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New research in Denmark suggests that the explosion of massive stars in the solar system has heavily influenced life on earth.
A new study suggests that exploding stars near our solar system had an immense influence on life on earth.
The research posits that the self-detonating stars - supernovae - release charged particles called galactic cosmic rays (GCR).
Those rays, said lead author Henrik Svensmark of the Technical University of Denmark, may have had a large impact on the earth's atmosphere, setting the conditions for life.
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According to TG Daily, Svensmark studied geological and astronomical data over 500 million years, finding that the frequency of supernovae is strongly correlated to the conditions for life on earth.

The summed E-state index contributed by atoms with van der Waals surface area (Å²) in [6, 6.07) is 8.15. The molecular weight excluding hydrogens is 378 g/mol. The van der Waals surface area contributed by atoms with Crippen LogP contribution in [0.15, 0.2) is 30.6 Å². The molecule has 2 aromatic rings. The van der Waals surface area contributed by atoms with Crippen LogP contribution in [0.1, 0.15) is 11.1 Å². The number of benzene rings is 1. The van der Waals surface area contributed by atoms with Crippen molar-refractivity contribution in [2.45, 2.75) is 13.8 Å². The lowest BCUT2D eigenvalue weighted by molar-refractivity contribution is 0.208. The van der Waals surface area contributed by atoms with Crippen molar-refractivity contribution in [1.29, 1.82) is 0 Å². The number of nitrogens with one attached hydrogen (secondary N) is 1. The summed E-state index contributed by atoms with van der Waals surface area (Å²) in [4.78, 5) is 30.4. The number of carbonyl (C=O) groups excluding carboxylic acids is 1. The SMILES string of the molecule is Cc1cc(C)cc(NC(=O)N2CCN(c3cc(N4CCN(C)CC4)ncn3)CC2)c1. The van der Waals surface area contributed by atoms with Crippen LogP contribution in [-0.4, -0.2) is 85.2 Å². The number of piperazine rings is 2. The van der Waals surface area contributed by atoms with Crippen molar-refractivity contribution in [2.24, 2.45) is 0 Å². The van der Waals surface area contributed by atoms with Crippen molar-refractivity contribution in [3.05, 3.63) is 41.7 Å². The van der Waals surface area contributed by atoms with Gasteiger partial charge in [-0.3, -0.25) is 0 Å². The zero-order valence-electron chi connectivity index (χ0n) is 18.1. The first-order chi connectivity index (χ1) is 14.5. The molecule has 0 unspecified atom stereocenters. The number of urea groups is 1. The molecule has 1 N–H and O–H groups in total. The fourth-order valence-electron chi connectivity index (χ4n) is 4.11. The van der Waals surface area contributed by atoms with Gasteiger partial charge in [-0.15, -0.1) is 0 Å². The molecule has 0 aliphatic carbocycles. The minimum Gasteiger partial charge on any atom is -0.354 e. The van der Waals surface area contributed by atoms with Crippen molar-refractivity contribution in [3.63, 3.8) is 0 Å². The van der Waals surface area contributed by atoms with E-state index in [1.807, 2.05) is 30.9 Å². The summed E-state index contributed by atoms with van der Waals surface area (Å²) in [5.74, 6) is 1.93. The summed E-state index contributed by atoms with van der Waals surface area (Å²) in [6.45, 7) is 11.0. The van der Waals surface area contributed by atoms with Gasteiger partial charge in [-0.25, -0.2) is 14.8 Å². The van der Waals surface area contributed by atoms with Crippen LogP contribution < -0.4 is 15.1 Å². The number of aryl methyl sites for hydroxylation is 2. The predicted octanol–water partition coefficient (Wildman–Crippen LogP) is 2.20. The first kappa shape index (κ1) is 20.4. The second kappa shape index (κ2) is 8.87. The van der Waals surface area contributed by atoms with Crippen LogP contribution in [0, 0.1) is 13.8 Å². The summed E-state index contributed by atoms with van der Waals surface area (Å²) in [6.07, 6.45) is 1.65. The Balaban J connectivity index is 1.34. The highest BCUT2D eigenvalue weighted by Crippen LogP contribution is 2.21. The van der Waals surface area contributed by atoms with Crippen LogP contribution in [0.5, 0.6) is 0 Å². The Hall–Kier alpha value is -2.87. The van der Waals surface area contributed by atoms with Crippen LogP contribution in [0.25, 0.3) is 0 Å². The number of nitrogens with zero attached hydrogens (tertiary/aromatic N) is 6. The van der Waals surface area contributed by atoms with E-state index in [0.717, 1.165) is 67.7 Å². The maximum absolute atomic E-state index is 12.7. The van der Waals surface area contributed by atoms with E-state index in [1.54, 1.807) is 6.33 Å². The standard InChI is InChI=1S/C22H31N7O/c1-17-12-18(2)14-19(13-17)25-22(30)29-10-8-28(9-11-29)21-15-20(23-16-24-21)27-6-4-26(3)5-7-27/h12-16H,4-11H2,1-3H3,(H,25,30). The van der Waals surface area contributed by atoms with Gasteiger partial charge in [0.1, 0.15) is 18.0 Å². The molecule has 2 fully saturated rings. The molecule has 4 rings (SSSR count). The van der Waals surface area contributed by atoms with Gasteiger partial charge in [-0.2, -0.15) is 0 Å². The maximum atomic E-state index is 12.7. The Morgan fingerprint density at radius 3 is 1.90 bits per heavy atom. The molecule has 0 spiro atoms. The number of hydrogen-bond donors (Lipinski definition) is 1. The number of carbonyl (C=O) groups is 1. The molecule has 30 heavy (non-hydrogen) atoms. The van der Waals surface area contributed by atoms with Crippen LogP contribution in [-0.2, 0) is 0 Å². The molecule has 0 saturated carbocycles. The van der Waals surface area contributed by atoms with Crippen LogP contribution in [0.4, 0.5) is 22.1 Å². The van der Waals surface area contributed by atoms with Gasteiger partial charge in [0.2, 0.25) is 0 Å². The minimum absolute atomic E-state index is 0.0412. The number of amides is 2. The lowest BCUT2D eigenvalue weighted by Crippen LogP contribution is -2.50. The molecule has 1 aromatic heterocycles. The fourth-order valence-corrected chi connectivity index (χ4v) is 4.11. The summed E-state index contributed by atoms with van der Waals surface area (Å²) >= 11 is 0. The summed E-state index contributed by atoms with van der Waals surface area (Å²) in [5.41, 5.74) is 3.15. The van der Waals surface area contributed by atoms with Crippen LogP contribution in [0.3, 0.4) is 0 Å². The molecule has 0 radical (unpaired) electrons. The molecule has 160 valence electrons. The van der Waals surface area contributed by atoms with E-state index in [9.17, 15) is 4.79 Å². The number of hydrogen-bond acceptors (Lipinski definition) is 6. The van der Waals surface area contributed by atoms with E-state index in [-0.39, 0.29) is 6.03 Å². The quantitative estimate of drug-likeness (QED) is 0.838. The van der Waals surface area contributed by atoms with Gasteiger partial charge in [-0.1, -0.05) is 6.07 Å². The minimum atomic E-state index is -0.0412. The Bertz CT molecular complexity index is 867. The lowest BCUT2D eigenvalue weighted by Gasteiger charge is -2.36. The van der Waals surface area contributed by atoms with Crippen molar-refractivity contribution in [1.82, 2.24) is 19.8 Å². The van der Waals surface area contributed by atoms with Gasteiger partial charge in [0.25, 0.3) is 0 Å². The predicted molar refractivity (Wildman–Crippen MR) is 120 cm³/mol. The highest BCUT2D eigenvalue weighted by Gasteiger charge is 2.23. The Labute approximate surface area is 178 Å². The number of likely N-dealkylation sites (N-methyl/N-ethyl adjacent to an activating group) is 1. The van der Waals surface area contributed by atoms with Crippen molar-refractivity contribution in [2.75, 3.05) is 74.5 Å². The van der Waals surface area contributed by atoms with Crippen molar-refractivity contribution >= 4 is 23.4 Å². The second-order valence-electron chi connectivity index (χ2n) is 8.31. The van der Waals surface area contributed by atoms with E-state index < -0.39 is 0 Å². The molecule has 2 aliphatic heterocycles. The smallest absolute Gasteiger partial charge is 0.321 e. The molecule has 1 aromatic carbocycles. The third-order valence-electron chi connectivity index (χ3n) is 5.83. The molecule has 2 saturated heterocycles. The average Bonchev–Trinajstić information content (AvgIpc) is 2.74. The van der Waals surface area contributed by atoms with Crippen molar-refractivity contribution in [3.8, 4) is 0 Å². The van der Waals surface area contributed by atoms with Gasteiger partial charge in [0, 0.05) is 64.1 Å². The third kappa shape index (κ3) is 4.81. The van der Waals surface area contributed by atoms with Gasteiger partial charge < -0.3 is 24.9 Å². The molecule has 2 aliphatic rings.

The study said, "Whenever the Sun and its planets have visited regions of enhanced star formation in the Milky Way Galaxy, where exploding stars are most common, life has prospered."
Svensmark said, according to Science Daily, “The biosphere seems to contain a reflection of the sky, in that the evolution of life mirrors the evolution of the Galaxy.”
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According to TG Daily, the research helps to support those who believe in a link between cosmic rays and earth's climate, with supernovae a hugely important factor.
The announcement of the study was posted on the Royal Astronomical Society website.